DistributionTop of page The centre of origin of natural rubber covers part of the Amazon Basin, parts of Matto Grosso (Upper Orinoco) and the Guianas. Geographically, wild and semi-wild Hevea is found in the northern part of South America from Brazil to Venezuela and from Colombia to Peru and Bolivia.
Natural rubber was first introduced into South-East Asia from the Neotropics in 1876. Early attempts to encourage its planting were not well received. However, with the arrival and expansion of the motor car industry and the increased demand for natural rubber, it soon grew into an important plantation crop in a number of tropical and subtropical countries. Today, rubber is grown in Malaysia, Indonesia, Thailand, Sri Lanka, Vietnam and China in Asia, as well as Cote d'Ivoire, Nigeria, Cameroon, Liberia and Gabon in Africa. In South America, particularly in Brazil, despite the massive opening up of new land for rubber cultivation, production continues to be hampered by the major leaf disease South American leaf blight (Microcyclus ulei).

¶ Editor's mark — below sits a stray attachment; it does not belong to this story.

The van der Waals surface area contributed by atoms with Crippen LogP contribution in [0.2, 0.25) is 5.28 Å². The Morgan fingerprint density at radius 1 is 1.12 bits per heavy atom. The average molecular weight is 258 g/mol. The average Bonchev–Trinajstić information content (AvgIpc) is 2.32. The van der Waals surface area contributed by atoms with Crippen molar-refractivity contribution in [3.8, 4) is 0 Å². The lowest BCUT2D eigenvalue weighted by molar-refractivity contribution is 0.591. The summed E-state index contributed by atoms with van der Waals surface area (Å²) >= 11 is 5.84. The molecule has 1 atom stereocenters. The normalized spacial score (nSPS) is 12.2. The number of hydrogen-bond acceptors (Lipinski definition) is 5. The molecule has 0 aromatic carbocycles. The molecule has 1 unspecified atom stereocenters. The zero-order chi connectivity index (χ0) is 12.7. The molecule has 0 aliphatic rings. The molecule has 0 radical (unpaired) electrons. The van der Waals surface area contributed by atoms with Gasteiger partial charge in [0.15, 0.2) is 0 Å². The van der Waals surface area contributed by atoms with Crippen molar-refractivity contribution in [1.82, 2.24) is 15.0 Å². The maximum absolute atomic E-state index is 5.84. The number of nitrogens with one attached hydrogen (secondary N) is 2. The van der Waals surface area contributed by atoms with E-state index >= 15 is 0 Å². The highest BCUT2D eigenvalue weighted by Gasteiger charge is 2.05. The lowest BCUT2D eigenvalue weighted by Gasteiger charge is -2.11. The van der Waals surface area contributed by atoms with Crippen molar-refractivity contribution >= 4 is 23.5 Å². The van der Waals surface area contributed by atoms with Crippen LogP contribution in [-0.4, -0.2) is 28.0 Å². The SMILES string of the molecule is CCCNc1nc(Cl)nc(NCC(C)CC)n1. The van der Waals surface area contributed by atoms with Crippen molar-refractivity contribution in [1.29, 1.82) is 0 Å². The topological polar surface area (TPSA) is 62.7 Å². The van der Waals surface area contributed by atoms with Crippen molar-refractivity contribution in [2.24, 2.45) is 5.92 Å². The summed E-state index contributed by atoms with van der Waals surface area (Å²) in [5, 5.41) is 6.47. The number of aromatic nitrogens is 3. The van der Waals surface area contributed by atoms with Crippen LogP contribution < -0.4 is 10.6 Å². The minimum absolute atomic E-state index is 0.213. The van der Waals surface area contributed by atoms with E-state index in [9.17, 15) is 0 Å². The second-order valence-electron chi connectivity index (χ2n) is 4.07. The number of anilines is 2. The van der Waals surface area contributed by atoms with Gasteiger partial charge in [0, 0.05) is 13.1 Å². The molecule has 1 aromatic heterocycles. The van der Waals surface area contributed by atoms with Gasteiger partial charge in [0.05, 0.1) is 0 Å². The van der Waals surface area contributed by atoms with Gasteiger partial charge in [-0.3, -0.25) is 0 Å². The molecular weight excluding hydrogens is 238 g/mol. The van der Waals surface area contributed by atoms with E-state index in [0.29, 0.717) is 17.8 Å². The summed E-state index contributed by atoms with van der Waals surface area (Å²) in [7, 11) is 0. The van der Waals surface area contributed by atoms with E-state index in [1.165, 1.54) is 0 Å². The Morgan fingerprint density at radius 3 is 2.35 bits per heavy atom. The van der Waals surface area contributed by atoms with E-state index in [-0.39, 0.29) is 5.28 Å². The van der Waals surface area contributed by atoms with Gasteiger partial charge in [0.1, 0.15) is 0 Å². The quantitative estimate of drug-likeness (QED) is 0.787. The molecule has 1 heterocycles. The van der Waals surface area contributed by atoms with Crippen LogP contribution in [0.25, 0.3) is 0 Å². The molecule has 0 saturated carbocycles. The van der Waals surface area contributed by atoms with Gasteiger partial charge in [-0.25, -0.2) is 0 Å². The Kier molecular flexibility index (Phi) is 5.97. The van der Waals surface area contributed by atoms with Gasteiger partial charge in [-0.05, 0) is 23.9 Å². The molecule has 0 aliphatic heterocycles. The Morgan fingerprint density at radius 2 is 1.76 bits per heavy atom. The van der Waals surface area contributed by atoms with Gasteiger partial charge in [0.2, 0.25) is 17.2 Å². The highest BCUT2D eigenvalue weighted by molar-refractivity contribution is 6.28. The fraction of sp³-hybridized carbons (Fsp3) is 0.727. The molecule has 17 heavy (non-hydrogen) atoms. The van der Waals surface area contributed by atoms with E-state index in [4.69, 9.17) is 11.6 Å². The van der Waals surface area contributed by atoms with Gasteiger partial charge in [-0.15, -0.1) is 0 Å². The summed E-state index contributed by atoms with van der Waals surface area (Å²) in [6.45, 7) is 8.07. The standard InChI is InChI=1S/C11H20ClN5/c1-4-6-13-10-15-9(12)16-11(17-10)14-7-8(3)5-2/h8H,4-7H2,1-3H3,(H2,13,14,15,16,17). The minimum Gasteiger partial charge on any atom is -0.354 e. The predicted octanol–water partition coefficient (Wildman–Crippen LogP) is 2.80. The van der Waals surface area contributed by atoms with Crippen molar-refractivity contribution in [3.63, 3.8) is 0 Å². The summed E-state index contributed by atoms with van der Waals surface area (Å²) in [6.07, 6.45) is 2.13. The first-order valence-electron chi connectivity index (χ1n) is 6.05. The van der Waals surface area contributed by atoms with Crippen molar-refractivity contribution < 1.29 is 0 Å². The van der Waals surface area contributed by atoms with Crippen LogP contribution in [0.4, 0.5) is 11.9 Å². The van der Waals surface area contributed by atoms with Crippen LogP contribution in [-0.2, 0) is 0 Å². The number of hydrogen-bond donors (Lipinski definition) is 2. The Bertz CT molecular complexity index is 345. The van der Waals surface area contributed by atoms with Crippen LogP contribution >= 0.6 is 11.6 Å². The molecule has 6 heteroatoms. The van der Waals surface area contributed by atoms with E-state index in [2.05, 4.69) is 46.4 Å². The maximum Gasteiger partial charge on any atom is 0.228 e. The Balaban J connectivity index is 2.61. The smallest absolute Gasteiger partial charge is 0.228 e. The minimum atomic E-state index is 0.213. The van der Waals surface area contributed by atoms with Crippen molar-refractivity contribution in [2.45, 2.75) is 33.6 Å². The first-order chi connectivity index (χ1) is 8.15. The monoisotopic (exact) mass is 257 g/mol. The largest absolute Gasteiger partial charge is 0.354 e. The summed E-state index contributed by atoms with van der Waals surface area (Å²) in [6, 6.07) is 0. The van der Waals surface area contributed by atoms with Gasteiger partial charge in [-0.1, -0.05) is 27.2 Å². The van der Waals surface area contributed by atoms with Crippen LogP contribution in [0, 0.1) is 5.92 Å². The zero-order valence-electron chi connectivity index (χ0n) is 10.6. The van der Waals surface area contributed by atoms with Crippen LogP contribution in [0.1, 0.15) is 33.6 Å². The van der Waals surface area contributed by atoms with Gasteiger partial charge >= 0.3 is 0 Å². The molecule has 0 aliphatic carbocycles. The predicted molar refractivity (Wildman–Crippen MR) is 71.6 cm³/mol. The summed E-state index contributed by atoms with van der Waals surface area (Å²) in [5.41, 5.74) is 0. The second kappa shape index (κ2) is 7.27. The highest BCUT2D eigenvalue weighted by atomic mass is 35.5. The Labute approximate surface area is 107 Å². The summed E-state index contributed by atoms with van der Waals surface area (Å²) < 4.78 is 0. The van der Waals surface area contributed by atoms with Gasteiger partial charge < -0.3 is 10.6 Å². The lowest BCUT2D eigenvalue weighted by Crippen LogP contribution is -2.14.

Distribution TableTop of page
The distribution in this summary table is based on all the information available. When several references are cited, they may give conflicting information on the status. Further details may be available for individual references in the Distribution Table Details section which can be selected by going to Generate Report.Last updated: 10 Jan 2020
|Continent/Country/Region||Distribution||Last Reported||Origin||First Reported||Invasive||Planted||Reference||Notes|
|Cameroon||Present||FAO (2009)||Natural rubber production (2008) 52,000 MT (F)|
|Central African Republic||Present||FAO (2009)||Natural rubber production (2008) 1,000 MT (F)|